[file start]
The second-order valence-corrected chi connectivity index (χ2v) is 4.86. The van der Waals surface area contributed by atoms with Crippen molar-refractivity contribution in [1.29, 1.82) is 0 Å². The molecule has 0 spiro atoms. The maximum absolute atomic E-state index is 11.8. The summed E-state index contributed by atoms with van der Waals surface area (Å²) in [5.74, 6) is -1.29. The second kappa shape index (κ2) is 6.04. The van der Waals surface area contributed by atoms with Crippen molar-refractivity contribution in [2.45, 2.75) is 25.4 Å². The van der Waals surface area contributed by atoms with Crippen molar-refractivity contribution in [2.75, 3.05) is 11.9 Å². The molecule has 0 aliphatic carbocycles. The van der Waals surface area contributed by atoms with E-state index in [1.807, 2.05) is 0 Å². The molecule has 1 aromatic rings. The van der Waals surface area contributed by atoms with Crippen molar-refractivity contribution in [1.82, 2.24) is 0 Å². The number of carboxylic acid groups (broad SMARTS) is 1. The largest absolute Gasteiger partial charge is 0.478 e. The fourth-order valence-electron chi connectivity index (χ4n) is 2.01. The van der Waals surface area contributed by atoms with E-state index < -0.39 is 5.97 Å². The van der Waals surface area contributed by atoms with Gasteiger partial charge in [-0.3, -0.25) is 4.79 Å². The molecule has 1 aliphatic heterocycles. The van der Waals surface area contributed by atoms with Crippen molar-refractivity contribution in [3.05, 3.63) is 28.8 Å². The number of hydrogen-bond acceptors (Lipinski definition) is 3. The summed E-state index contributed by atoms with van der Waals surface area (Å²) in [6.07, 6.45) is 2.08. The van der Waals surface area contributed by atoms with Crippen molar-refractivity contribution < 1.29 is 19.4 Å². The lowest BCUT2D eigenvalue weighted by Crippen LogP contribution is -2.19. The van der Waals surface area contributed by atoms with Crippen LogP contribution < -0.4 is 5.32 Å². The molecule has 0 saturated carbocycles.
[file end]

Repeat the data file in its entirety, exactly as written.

The second-order valence-corrected chi connectivity index (χ2v) is 4.86. The van der Waals surface area contributed by atoms with Crippen molar-refractivity contribution in [1.29, 1.82) is 0 Å². The molecule has 0 spiro atoms. The maximum absolute atomic E-state index is 11.8. The summed E-state index contributed by atoms with van der Waals surface area (Å²) in [5.74, 6) is -1.29. The second kappa shape index (κ2) is 6.04. The van der Waals surface area contributed by atoms with Crippen molar-refractivity contribution in [2.45, 2.75) is 25.4 Å². The van der Waals surface area contributed by atoms with Crippen molar-refractivity contribution in [2.75, 3.05) is 11.9 Å². The molecule has 0 aliphatic carbocycles. The van der Waals surface area contributed by atoms with E-state index in [1.807, 2.05) is 0 Å². The molecule has 1 aromatic rings. The van der Waals surface area contributed by atoms with Crippen molar-refractivity contribution in [1.82, 2.24) is 0 Å². The number of carboxylic acid groups (broad SMARTS) is 1. The largest absolute Gasteiger partial charge is 0.478 e. The fourth-order valence-electron chi connectivity index (χ4n) is 2.01. The van der Waals surface area contributed by atoms with E-state index < -0.39 is 5.97 Å². The van der Waals surface area contributed by atoms with Gasteiger partial charge in [-0.3, -0.25) is 4.79 Å². The molecule has 1 aliphatic heterocycles. The van der Waals surface area contributed by atoms with Crippen molar-refractivity contribution in [3.05, 3.63) is 28.8 Å². The number of hydrogen-bond acceptors (Lipinski definition) is 3. The summed E-state index contributed by atoms with van der Waals surface area (Å²) in [6.07, 6.45) is 2.08. The van der Waals surface area contributed by atoms with Crippen molar-refractivity contribution < 1.29 is 19.4 Å². The lowest BCUT2D eigenvalue weighted by Crippen LogP contribution is -2.19. The van der Waals surface area contributed by atoms with Crippen LogP contribution < -0.4 is 5.32 Å². The molecule has 0 saturated carbocycles.